Greetings! I've been busy busy busy in the kitchen and want to share these simple ideas for last minute edible giftables. These recipes are easy and quick, so don't fear if your list isn't quite checked off yet.
I know I promised you goat cheese, and it really will be coming, but this post is long enough just covering the tasty giftables I want to share, so it will have to wait until next time. Ok, here's one little picture to stimulate your taste buds for cheese-
That said, SPOILER ALERT. IF you are in my close family, read NO FURTHER if you are interested in your gifts being SECRET, at least in part.(VANESSA, THIS MEANS YOU.)
Ok, so here goes.
I have spent way too much time these last weeks in the kitchen PRESERVING. In all forms. Canning, pickling, and others. What I've discovered is that preservation is a cheap and easy way to create homemade, delicious, healthy gifts for your family and friends. These also make great hostess gifts, or small gifts to have on hand when an unexpected visitor arrives.
Each of these recipes requires you to can the products if you want them to be shelf-stable. If you don't want them to be shelf-stable, you can skip the canning steps, store the product in the fridge, and use within a month or so. Properly canned, both of these recipes should last at least a year on the shelf out of the way of light and heat.
(REMEMBER, ALWAYS store home-canned goods with the rings OFF. If the lid pops up it is a sign that air has entered the container and that food is probably not safe to eat. If you store jars with the rings on, you won't know if the lid pops up. You don't want botulism, do you?)
Should you choose to preserve your foods, Ball has a great guide to pressure canning and using a water bath. I personally prefer to use the water bath, but that's only because I don't have a pressure cooker. Yet. (Christmas is yet to come...)
So, onto the recipes.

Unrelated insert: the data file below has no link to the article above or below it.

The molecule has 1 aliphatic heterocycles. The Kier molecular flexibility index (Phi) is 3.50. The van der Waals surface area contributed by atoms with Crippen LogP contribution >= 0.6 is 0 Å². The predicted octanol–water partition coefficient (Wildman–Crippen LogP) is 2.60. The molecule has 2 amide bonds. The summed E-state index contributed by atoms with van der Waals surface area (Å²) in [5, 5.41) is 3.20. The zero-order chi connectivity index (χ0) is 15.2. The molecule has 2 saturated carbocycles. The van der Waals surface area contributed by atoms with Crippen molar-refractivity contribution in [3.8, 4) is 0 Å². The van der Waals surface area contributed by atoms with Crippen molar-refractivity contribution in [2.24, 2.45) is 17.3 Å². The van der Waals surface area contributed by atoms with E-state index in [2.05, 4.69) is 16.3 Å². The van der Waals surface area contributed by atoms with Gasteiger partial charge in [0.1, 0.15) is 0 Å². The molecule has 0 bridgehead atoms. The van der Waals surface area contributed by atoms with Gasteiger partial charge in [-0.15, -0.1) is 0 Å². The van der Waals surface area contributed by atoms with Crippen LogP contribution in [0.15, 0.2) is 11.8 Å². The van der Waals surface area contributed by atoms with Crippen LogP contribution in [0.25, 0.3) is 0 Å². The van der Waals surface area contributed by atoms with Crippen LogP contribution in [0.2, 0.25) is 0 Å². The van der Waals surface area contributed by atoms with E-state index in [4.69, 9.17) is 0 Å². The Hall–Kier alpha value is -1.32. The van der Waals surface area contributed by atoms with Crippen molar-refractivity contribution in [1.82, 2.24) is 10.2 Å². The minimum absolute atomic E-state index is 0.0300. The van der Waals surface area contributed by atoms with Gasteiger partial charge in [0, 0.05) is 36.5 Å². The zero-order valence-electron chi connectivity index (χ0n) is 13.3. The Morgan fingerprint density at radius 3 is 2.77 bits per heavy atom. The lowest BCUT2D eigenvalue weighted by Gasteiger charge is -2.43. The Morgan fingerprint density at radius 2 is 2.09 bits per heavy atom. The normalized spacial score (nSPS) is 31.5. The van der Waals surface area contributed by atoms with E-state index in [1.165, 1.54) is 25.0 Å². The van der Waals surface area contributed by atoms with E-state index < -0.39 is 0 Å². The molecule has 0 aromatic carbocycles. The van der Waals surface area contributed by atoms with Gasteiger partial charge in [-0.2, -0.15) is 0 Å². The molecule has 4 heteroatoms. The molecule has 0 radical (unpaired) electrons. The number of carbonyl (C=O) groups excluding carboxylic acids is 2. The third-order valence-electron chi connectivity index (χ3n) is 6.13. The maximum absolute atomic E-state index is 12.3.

Crock Pot Apple Butter
When I want to make something for the first time that doesn't require exact measurements like baking, I tend to look at a bunch of different recipes online to see how different people approach a dish before deciding on some final version by me. That was the case with this apple butter. It's actually an easy flexible recipe that is pretty fool-proof. And waking up to the smell of apples and cinnamon filling your house is pretty darn nice on a cold winter morning. (It's like a gift for YOU!)
Into your slow cooker, throw
approximately 4 lbs. apples of varying types
Often those big totes have around 4 lbs. Here I've doubled the recipe and used Granny Smith and Braeburn varieties.
peeled (if you're a good food blogger you should cover these in lemon juice so they don't brown, but I'm not.)
cored (THIS is what melon ballers are REALLY for)
3-4 tbsp. cinnamon (eyeball it, and use GOOD cinnamon. it's worth it.)
1 tbsp. freshly ground nutmeg (really)
1 tbsp. ground ginger
2 tsp. ground nutmeg
2 tsp. ground cloves
1 tsp. allspice
1 tbsp. vanilla
2/3 c. sugar
1 c. apple cider
Cook overnight (about 8 hours. 10 for me :)) on high after stirring. When it's done, it will look like this and your home will smell absolutely AMAZING.
If you are a stickler for perfectly smooth apple butter, run this through the blender or food processor. If you're like me and you like it a little chunky, just use your potato masher to get the texture you want. If your final product seems to have too much liquid, you can run the slow cooker on high with the lid off for about an hour.
Then, can away. Here's a quick run-through of my method...
These jars and lids have been sanitized in the boiling water for a few minutes and are now drying.
Fill the jars just below the lid (NOT touching) being sure to wipe off the mouth of the jar before putting on the lid and putting on the ring till just snug, not too tight.